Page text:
On the question of the five ingredients (it's really bothering me that someone would consider this an issue, as you can see) I would wonder what ingredients are they leaving out that would maybe make the dish a little better, without increasing the work time, but are leaving them out to manage to fit it into the five ingredient limit!  So artificial!!!
 
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Cut out the backbone, crack the breastbone, and flatten the chicken. It cooks quite quickly at high heat. Poulet grille au diable means "chicken grilled Devil-style," so it's probably exceedingly similar to Pollo alla diavolo, though I don't actually know. The "au diable" just means the mustard and crumb crust, really.
 
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ah, interesting chris.  I think in italy it's got hot pepper flakes sprinkled on it.  No mustard here, generally.  They sell them already opened here - though generally they;re very small - already regular chickens are pretty small, but these are usually even smaller. 
 
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Cut out the backbone, crack the breastbone, and flatten the chicken. It cooks quite quickly at high heat. Poulet grille au diable means "chicken grilled Devil-style," so it's probably exceedingly similar to Pollo alla diavolo, though I don't actually know. The "au diable" just means the mustard and crumb crust, really.
This is funny, in France we call this "Poulet à l'americaine" (for "American style chicken"), but it does not have mustard or bread crumbs. It is seved with "Sauce Diable", which is veal stock with a bit of tomato paste, shallots, black pepper, white wine and vinegar, montée au beurre.
 
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Oops, my mistake, Chris, you were right on the mustard/crumb part: I just pulled up an old French reference cooking book, and it does indeed indicate to slather the grilled chicken with mustard, sprinkle bread crumbs and finish in the oven. I didn't know that!

As for the sauce au diable, the recipe is the same as I just wrote, except they use chicken stock instead of veal stock.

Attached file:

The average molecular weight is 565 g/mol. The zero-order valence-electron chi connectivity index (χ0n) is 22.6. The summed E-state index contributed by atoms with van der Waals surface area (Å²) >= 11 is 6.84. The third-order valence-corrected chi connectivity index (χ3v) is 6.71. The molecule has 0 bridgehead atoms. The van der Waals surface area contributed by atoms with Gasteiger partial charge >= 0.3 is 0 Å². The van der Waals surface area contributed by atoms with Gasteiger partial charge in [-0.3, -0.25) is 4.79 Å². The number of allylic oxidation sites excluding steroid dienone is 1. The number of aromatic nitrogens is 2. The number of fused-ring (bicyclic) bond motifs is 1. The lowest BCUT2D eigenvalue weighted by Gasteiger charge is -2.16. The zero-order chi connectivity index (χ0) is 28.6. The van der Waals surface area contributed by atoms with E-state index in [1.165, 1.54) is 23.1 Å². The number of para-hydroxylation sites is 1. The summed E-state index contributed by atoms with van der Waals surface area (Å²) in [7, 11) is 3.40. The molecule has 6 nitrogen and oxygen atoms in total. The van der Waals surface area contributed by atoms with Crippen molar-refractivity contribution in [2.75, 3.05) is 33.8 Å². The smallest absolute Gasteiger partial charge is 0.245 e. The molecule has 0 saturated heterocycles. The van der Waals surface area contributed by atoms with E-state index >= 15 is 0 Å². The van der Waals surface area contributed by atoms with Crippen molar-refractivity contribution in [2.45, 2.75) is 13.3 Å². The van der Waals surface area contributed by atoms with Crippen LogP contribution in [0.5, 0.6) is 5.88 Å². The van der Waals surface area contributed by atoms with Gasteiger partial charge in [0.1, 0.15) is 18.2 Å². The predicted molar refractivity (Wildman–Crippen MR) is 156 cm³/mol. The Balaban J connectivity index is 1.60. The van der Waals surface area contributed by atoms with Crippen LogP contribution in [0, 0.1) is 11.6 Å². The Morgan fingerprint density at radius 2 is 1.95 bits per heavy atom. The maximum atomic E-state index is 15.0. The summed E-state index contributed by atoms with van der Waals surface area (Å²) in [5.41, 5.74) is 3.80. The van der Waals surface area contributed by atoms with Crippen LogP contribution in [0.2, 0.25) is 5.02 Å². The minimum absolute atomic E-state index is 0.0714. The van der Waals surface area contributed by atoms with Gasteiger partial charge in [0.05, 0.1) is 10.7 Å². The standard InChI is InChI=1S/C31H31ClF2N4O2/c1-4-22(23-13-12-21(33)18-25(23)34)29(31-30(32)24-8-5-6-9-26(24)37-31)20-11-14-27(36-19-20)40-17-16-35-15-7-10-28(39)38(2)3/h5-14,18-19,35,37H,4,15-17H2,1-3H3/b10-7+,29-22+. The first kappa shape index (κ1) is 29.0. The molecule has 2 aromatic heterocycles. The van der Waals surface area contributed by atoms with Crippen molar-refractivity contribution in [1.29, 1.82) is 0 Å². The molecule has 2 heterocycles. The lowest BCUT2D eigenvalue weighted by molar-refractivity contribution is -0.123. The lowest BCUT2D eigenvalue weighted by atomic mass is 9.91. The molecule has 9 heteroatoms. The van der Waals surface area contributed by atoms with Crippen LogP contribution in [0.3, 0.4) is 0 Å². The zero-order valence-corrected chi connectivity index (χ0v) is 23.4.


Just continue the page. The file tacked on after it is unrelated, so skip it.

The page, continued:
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You're so right, Siduri. It's a great word, easy to have fun with.

It's also one of those terms that everybody thinks they understand, but don't. We've had discussions about it before.

Some people say "spatchcock" and "butterfly" are synonyms (one source even goes so far as to claim that "spatchcock" is British, and "butterfly" American).

Some, and I subscribe to this view, say there is a difference. For me, if you remove the backbone; score the keel if necessary, and flatten the bird, that's butterflying. If you actually remove all the bones (other than those in the legs), then it's spatchcocking.

Because the heat actually penetrates the flesh faster, both butterflying and spatchcocking will, indeed, help roast a bird more quickly---butterflying faster than a whole bird, and spatchcocking even faster than that.

When grilling, a spatchcocked bird does not have to be turned. The advantage to that is not only speed of cooking, but it allows you to sauce the bird while it cooks, without the sugars carmelizing too quickly.

The downside to spatchcocking is that you lose the flavors imparted by the bones.
 
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Spatchcock is basically what many might know as butterfly.  You take your good, solid kitchen shears in one hand, the whole chicken in the other.  Cut from the tail to the neck along one side of the backbone.  The rib bones aren't that tough.  Repeat on the other side.  If I had a video camera and a chicken handy, I'd demonstrate.  It really isn't that difficult.  But just removing the backbone, which is saved for stock making later, will not get the chicken to lay flat.  Close, and often good enough for many recipes.  To get it even flatter you have to deal with the keel bone, that familiar piece between the breasts.

Now that I am thinking about it, I do believe that Alton Brown demonstrated the technique on Good Eats at one time.  I may poke around and see if I can find that episode.

mjb.